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The Undertow
by Jo Baker

Published: 2012-05-15
Hardcover : 352 pages
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The American debut of an enthralling new voice: a vivid, indelibly told work of fiction that follows four generations of a family against the backdrop of a tumultuous century?a novel about inheritance, about fate and passion, and about what it means to truly break free of the past.

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Introduction

The American debut of an enthralling new voice: a vivid, indelibly told work of fiction that follows four generations of a family against the backdrop of a tumultuous century?a novel about inheritance, about fate and passion, and about what it means to truly break free of the past.

This is the story of the Hastings family?their secrets, their loves and losses, dreams and heartbreaks?captured in a seamless series of individual moments that span the years between the First World War and the present. The novel opens in 1914 as William, a young factory worker, spends one last evening at home before his departure for the navy . . . His son, Billy, grows into a champion cyclist and will ride into the D-Day landings on a military bicycle . . . His son in turn, Will, struggles with a debilitating handicap to become an Oxford professor in the 1960s . . . And finally, young Billie Hastings makes a life for herself as an artist in contemporary London. Just as the names echo down through the family, so too does the legacy of choices made, chances lost, and truths long buried.




Guest Reviewer: Kate Alcott on The Undertow by Jo Baker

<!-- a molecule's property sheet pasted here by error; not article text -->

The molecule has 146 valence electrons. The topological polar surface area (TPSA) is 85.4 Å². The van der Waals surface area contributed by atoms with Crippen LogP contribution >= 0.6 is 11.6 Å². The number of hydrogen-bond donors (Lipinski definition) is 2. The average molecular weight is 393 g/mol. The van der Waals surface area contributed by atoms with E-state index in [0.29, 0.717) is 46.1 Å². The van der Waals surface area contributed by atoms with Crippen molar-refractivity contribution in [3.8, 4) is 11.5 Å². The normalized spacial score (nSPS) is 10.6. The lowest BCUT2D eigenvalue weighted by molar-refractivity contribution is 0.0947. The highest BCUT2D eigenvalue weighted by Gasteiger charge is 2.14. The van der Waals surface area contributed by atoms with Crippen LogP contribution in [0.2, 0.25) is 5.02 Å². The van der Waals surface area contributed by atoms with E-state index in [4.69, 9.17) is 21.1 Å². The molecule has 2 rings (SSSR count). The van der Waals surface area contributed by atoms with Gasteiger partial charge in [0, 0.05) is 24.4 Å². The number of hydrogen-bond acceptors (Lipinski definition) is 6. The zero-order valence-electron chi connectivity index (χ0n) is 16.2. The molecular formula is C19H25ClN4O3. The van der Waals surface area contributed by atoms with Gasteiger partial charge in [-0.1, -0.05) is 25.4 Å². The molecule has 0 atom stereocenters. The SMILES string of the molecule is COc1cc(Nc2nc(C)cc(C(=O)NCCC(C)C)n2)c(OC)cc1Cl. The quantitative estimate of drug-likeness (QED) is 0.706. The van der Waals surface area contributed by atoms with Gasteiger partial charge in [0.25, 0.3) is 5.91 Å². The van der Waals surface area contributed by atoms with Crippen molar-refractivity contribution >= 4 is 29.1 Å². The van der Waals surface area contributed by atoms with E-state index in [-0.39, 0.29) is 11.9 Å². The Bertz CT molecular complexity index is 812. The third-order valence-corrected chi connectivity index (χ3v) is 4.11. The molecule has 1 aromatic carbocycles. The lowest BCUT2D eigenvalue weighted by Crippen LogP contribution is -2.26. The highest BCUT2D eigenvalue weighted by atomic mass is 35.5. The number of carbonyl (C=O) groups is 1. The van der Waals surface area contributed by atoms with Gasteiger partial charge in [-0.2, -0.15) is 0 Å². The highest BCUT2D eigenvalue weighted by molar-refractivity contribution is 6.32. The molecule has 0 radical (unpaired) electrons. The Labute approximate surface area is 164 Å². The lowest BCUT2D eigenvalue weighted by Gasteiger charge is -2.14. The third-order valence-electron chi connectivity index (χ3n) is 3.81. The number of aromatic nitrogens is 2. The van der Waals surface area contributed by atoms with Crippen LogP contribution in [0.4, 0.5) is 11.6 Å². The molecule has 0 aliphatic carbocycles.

Kate Alcott, the author of The Dressmaker, was a reporter covering politics in Washington D.C., where she and her husband still live.

One warning for the reader about to open The Undertow: don?t plan to read this remarkable, tender novel in short snatches of time, because it won?t work. Jo Baker's story following the Hastings family through four generations will pull you up and hold you to the last page.

A young and frightened seaman facing the battle of Gallipoli during World War 1 scribbles out a cheery postcard to his wife. Years later, his great-granddaughter picks the postcard out of an old album and thinks about what this distant, unknown man must have felt and feared; for her and for us, he breathes with life.

It is, yes, a grand sweep of a family's love and sadness and joy through time ? but what makes the story stand out is the author's gift for drawing every character vivid and full. She paints them with finely tuned detail. She understands their strengths and weaknesses, and, with great sensitivity, their contradictions.

As in real lives, choices are made, paths taken and sometimes regretted. Always, time moves on. So settle down in a chair and dive in. Follow these people through chapters that crackle with the bloody horrors of war and others that end as lightly as a kiss. You will be absorbed by them all ? and their stories are ones you will not soon forget.



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